Rosenstock weaves the story of folk artist Nek Chand Saini and the magnificent secret garden he built in Chandigarh, India.
Now spread over 40 acres and open to the public since 1976, Nek Chand’s Rock Garden is a world of palaces, temples, and villages, showcasing over 5,000 creative sculptures of people, animals, and whimsical creatures, all made from discarded industrial items and household articles. The spare, lyrical text brings forth the stories that Nek Chand grew up with and evokes the village that stayed with him long after he and his family had to flee during the Partition of India in 1947, “walking for twenty-four days across the new border into India. Nek carried only village stories in his broken heart.” When his garden, built illegally on government ground, was discovered and threatened with destruction, the people of Chandigarh rallied, preserving both his job and the garden. Nivola’s delicate and detailed watercolor-and-gouache illustrations feature people with dark hair and skin of different shades of brown. They show authentic snippets of pre-Partition village life as well as the surreal landscape he built; these are complemented by a double gatefold of photos of the actual garden. There is no glossary, but most of the few Punjabi words in the text are easily assumed from the context. Readers may wish for maps of India and the garden.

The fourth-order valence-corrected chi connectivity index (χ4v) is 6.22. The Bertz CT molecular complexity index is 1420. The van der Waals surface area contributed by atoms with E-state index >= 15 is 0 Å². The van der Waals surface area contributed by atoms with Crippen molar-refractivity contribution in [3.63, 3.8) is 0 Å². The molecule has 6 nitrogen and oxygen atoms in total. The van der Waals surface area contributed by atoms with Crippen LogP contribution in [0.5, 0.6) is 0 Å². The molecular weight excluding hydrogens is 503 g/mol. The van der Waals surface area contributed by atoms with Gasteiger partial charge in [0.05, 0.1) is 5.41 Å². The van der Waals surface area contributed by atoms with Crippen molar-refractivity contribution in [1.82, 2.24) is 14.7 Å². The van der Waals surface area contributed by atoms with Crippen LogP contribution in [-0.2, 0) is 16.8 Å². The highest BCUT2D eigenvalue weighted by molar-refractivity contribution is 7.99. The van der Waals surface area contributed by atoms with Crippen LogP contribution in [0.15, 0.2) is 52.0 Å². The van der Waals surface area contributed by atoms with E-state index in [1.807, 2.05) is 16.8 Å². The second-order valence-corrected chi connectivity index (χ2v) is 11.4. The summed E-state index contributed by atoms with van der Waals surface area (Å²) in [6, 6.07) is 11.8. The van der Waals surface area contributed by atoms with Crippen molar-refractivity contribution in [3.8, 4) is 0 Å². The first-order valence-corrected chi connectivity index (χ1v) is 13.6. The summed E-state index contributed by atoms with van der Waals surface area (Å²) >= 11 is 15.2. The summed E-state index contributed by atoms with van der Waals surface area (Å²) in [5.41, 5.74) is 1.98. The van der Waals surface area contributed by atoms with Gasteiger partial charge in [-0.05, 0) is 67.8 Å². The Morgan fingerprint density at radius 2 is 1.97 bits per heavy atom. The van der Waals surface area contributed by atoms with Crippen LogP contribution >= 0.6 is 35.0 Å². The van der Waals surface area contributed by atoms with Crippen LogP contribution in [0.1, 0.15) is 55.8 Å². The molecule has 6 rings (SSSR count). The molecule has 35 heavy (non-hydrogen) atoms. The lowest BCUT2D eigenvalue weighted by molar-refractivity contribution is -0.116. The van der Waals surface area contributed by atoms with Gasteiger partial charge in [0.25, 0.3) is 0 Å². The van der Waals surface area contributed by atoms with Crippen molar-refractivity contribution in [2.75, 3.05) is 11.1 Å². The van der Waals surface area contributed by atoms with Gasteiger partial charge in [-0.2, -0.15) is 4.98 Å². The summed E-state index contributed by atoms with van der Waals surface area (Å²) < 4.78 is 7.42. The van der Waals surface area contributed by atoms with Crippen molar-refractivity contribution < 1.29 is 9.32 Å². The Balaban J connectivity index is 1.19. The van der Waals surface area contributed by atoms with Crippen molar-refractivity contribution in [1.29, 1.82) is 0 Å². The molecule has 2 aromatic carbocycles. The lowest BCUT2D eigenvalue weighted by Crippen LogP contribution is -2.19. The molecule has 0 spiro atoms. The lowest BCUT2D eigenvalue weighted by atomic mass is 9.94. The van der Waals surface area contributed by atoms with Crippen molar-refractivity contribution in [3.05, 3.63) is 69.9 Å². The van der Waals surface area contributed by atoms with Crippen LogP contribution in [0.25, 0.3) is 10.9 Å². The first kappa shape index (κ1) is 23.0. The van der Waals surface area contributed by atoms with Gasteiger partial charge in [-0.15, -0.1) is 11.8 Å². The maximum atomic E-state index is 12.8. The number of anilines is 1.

Compelling, delicate, and spare, this book brings both artist and garden to life. (bibliography, author’s note) (Picture book/biography. 5-10)